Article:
Timing and choice of LTBI test during pregnancy impact results. QGIT was more stable and more closely approximated the LTBI prevalence in India. But pregnancy stage clearly affects both tests, raising important questions about how the complex immune changes brought on by pregnancy may impact LTBI screening.
PMCID: PMC3962385  PMID: 24658103
18.  Vitamin D insufficiency may impair CD4 recovery among Women’s Interagency HIV Study participants with advanced disease on HAART 
AIDS (London, England)  2013;27(4):573-578.
Recent studies in HIV-infected men report an association between low vitamin D (25OH-D) and CD4 recovery on HAART. We sought to test this relationship in the Women’s Interagency HIV Study (WIHS).
We examined 204 HIV-infected women with advanced disease, who started HAART after enrollment in the WIHS. We measured vitamin D (25OH-D) levels about 6 months prior to HAART initiation. The relationship between CD4 recovery (defined as increases of ≥50, 100, and 200 cells at 6, 12, and 24 months) and exposure variables was examined using logistic regression models at 6, 12 and 24 months post-HAART initiation in unadjusted and adjusted analyses, and using multivariable longitudinal Generalized Estimating Equations (GEE). Vitamin D insufficiency was defined as 25OH-D levels at least 30 ng/ml.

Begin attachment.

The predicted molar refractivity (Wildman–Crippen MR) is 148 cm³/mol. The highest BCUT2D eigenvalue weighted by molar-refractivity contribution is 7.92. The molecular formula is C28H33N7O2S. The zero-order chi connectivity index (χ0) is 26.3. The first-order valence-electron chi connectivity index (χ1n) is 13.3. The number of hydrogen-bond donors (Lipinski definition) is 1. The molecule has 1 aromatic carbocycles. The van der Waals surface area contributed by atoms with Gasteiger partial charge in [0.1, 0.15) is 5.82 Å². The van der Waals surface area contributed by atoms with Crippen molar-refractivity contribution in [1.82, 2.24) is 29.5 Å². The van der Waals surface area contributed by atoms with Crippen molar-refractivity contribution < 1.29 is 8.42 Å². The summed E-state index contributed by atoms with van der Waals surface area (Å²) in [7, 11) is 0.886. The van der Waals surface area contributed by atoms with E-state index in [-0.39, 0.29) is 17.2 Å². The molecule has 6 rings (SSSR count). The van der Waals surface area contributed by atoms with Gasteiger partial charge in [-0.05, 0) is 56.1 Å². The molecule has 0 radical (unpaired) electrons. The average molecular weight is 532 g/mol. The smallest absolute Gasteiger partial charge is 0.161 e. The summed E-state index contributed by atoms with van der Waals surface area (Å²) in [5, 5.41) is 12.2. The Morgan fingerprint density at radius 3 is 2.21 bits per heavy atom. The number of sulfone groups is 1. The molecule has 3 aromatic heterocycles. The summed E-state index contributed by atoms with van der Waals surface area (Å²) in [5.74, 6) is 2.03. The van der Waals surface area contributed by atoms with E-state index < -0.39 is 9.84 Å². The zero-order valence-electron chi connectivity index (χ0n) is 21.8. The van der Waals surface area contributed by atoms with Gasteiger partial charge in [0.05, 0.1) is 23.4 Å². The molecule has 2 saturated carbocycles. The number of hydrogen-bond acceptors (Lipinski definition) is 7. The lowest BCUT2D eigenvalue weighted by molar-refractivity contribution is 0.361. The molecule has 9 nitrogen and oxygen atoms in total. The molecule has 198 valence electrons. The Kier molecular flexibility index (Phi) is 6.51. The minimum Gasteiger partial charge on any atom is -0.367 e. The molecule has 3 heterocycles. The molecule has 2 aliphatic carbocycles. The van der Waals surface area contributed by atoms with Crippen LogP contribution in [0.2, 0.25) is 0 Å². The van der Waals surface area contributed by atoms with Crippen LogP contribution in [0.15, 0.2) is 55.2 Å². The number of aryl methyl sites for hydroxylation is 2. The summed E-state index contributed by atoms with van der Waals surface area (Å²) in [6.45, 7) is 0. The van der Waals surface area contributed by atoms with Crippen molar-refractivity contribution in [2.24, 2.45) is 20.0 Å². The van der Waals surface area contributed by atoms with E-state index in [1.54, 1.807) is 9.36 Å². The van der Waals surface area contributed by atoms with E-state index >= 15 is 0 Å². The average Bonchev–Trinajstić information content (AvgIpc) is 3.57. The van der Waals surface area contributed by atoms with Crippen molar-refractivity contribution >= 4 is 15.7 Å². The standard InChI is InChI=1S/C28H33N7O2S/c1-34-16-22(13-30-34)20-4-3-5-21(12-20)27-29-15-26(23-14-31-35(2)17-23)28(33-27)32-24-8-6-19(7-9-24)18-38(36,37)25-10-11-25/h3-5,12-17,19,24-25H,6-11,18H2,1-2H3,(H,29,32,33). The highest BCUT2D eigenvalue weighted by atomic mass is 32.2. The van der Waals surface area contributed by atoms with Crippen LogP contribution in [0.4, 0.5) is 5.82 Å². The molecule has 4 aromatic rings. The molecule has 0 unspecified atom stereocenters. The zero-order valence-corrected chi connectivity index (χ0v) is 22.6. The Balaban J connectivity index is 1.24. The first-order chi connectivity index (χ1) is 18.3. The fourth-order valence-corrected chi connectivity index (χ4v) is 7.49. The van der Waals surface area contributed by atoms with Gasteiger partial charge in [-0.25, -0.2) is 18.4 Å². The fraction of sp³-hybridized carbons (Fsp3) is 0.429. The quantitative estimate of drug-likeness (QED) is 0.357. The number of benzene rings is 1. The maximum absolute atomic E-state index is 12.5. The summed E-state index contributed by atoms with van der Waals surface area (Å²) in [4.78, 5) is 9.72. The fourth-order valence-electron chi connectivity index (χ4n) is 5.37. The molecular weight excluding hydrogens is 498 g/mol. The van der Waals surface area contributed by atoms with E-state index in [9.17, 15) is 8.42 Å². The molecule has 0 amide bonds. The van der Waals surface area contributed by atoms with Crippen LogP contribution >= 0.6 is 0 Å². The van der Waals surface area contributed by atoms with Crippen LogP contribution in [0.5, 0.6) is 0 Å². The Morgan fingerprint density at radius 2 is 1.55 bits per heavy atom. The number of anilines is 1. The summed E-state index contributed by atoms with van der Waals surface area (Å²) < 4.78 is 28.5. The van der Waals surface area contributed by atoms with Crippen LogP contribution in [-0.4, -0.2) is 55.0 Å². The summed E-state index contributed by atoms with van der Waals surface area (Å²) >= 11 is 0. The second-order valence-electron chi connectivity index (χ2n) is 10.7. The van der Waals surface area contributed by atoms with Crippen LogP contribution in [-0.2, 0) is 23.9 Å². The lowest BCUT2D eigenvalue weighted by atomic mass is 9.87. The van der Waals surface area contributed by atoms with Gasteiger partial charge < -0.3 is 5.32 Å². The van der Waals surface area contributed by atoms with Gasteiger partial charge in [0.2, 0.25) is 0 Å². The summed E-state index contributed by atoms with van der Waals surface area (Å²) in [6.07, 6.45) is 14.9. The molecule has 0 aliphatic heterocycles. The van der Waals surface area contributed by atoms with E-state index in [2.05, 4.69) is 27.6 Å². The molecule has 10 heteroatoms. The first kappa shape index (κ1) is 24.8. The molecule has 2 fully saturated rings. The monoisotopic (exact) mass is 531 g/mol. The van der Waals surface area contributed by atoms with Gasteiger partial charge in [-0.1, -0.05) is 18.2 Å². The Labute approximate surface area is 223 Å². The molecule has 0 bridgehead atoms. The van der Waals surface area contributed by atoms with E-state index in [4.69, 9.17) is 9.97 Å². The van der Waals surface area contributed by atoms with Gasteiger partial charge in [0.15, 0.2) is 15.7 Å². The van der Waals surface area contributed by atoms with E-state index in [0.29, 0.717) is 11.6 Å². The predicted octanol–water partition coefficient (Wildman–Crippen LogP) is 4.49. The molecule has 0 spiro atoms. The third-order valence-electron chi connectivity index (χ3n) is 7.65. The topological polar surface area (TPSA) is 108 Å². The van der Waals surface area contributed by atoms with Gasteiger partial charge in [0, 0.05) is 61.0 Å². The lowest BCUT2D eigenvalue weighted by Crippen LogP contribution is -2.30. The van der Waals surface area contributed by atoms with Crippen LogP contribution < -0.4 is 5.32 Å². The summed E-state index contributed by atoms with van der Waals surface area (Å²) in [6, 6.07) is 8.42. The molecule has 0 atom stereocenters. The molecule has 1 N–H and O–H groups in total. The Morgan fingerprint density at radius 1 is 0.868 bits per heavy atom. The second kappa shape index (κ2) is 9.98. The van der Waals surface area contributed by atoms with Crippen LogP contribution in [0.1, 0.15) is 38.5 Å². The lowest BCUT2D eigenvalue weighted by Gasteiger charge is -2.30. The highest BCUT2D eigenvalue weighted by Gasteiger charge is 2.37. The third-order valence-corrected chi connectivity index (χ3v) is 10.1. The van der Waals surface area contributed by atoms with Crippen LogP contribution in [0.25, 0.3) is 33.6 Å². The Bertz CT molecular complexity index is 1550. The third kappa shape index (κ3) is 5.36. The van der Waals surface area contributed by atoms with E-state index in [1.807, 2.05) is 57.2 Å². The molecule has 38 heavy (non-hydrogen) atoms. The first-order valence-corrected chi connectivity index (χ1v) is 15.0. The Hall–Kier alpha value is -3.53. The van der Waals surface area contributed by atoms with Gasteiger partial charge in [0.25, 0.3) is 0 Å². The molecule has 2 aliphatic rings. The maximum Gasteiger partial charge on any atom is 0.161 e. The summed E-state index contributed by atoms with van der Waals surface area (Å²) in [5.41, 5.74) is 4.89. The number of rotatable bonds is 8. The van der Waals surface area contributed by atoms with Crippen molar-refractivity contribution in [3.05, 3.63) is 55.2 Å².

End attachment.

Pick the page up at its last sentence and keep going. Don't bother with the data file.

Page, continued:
The majority were non-Hispanic black (60%) and had insufficient vitamin D levels (89%). In adjusted analyses, at 24 months after HAART, insufficient vitamin D level (OR 0.20, 95% CI 0.05–0.83) was associated with decreased odds of CD4 recovery. The undetectable viral load (OR 11.38, 95% CI 4.31–30.05) was associated with CD4 recovery. The multivariable GEE model found that average immune reconstitution attenuated significantly (P <0.01) over time among those with insufficient vitamin D levels compared with those with sufficient vitamin D levels.